Billy Collins is a two-term U.S. Poet Laureate (2001-2003), who is well known, well regarded, and sometimes well critiqued for his flavor of poetry that is welcoming to all readers, even those not generally drawn to verse. Collins is acclaimed for his use of humor and accessible style, drawing in crowds ranging from the 900 locals who bought tickets to his reading at an Ogden School Foundation benefit in November 2007, to the many listeners who have heard him performing on National Public Radio’s Prairie Home Companion, to the millions who have purchased his numerous collections of poetry, setting and breaking records for poetry book sales. While Poet Laureate, Collins created the Poetry 180 project, which promoted the reading of contemporary poetry in schools across the country. Collins edited two collections of work for this project, and the Library of Congress continues to host a web page (http://www.loc.gov/poetry/180/) with a poem for each day of the school year. In addition to numerous collections of his own work, Collins’ most recent book, Ballistics, was published in September 2008. Billy Collins resides in New York, where he has been teaching at Lehman College for four decades.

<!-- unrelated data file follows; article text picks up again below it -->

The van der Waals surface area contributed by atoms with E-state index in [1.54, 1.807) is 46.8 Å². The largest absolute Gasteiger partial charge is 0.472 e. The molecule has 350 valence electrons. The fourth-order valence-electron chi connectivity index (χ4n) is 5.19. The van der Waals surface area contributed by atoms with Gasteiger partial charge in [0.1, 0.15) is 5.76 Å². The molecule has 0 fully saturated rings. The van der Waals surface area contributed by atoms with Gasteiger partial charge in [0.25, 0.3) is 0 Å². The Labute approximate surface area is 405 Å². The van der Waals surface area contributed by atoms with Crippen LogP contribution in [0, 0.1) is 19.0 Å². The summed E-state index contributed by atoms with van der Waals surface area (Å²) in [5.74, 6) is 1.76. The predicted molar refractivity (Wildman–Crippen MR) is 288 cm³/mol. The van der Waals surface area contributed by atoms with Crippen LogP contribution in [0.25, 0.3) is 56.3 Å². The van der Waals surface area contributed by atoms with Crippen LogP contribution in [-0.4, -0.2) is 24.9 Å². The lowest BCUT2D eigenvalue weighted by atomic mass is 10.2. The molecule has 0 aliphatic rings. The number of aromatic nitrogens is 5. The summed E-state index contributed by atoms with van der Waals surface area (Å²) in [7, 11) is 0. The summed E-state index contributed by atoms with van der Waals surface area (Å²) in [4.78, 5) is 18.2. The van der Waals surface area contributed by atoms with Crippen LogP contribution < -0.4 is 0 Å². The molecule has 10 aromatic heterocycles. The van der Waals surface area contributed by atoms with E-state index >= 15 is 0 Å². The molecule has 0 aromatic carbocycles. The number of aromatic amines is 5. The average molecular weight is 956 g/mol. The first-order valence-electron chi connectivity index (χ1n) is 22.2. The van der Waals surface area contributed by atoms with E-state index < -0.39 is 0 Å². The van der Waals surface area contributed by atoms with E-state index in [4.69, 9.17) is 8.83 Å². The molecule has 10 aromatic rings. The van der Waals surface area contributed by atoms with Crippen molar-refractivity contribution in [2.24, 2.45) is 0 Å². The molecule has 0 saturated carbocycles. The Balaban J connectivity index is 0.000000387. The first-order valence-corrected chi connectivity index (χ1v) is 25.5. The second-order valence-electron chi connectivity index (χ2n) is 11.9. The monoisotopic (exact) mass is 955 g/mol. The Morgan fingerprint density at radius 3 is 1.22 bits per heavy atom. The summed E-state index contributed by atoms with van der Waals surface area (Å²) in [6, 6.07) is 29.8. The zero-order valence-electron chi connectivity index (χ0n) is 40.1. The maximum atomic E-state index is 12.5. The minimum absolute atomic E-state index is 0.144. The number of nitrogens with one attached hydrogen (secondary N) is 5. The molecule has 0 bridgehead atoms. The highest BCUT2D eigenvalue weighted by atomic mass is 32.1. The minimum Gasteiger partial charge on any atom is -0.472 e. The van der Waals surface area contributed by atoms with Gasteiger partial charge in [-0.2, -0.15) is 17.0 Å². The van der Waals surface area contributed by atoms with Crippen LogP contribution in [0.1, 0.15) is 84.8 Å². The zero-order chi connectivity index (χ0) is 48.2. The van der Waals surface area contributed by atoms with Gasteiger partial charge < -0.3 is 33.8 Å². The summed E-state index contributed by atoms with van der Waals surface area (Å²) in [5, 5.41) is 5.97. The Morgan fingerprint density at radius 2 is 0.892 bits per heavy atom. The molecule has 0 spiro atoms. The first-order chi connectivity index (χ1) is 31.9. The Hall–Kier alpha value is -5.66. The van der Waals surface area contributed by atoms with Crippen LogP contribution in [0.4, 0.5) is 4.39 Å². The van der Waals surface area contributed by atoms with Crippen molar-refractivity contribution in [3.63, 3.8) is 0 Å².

Read an interview with Billy Collins published in this issue of Weber.
A Dog on his Master
As young as I look,
I am growing older faster than he,
seven to one
is the ratio they tend to say.
Whatever the number,
I will pass him one day
and take the lead
the way I do on our walks in the woods.
And if this ever manages
to cross his mind,
it would be the sweetest
shadow I have ever cast on snow or grass.
The woman who wrote me from Phoenix
after my reading there
to tell me they were all still talking about it
just wrote again
to tell me that they had stopped.